My name is Michelle as well and I am facing surgery to correct severe mitral valve prolapse/regurgitation and just found out last week that I will probably have to have a replacement because I have bi-leaflet prolapse. Did you have the same problem? I am just curious as I was told it is very uncommon to have bi-leaflet prolapse and that it would be difficult to repair. So glad to read that your surgery went well.
Hi Michelle-My name is Joan and I am just starting the process of trying to find a surgeon, etc for severe mitral regurg (anterior leaflet). Of course I am scared, anxious about the surgery and hope it can be repaired vs replaced. I am so happy for your progress! You are in my thoughts and prayers :)
Just found this website it is 2AM and I am so very grateful to be able to read some stories. Our son was diagnosed with a proximal aortic aneurysm this past Dec.he is a healthy 34yr old father/husband. I am an RN and have worked in surgery and on the floor and am having alot of difficulty absorbing the news.....finally finding some personal stories is helpful. I will follow your progress and keep you in my prayers.
Excellent news Tim and Michelle. So happy to hear Dr. Gillinov could repair the valve and that it is working well. If you read this before being moved out of ICU, feel free to request a room facing downtown. The views are so nice.
Will say a prayer that you have a smooth, quick and painless recovery these next 4 to 5 days.
I'll be thinking of you tomorrow. You can do this! Remember to keep those ice chips close by and take those deep breaths. The spirometer needs to become your best friend for a while, use it often!!! I will be watching for your updates!
I haven't been on the site for quite a while but happened upon your story tonight. As Deb Z. told you, I had the unfortunate opportunity to have both the robotic and traditional surgeries for mitral valve repair. The robotic surgery was performed in September of 2011 (I was 42 at the time) and the sternotomy was performed nine months later in June of 2012. While the overall recovery time and restrictions were greater for the sternotomy, the pain and discomfort were greater with the robotic surgery. Sleeping was much easier after the traditional surgery as well.
As Deb also mentioned, once the chest tubes are out (I had 3 with the sternotomy) you'll feel much better.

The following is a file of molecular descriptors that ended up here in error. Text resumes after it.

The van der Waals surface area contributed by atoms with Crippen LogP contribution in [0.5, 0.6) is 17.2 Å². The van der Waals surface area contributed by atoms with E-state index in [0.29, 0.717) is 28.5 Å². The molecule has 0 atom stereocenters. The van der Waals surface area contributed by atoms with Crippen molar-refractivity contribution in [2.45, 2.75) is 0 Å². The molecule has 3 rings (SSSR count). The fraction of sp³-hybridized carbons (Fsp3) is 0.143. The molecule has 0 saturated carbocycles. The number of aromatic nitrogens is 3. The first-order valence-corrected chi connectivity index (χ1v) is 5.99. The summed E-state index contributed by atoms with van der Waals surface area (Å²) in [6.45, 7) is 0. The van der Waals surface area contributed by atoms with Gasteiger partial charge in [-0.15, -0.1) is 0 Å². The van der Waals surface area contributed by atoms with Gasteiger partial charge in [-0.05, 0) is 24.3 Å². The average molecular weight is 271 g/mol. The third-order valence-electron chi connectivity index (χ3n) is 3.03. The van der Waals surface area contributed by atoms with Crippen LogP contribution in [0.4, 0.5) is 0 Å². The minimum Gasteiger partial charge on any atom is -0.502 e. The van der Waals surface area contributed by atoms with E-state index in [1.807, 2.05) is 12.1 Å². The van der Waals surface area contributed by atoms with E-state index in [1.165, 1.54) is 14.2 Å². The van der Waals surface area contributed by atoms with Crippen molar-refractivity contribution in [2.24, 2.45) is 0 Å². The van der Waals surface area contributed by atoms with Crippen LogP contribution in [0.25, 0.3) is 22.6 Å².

Even though I had to return to Cleveland for a second surgery, I was still impressed by the facility and the staff. It's a pretty amazing place and you're in good hands.
You've gotten good advice from Deb, Linda, Holly, Thomas and all of the others (Hi guys). If you have any questions or concerns along the way, please let us know. I'm sure one (or all) of us can be if some help to you.
Hi Michelle, I'm glad you are going ahead with surgery on Thursday and that you've made a decision on what type of valve to go with. You can see from the replies to your journal that you are in good hands.! I will be praying for you and wish you well.
I did go to rehab for 8 weeks, some of it overlapped with me starting back to work, I just went on my days off. It was a great experience and I am so glad that I went through with it. It helps you build your strength back in a safe environment where your heart is monitored.
Remember..... be the patient and let the professionals take care of you!!!
Go for it Michelle! Dr. G. is definitely wonderful and also a rock star surgeon! It's true what he said about the surgery being scary...it is for us patients, but for him it's just another day at work, not scary at all. When I asked him "what do you do if you can't get someone off of bypass his response was "that's never happened to me". With the thousands of valve surgeries he has done...that made me feel even more relieved and convinced I had made the best choice. I will be thinking of you tomorrow, but let us know if you decide to wait until Thursday.
Linda THE Tiger, aka Linda Dixon
I'm glad you feel better after talking to Dr. Gillinov......I knew you would! Isn't he great?!
I will also tell you that for me, the absolute worst part was the waiting. I wish I could have moved my surgery up a day (or a few months) because I was so ready to get it over with.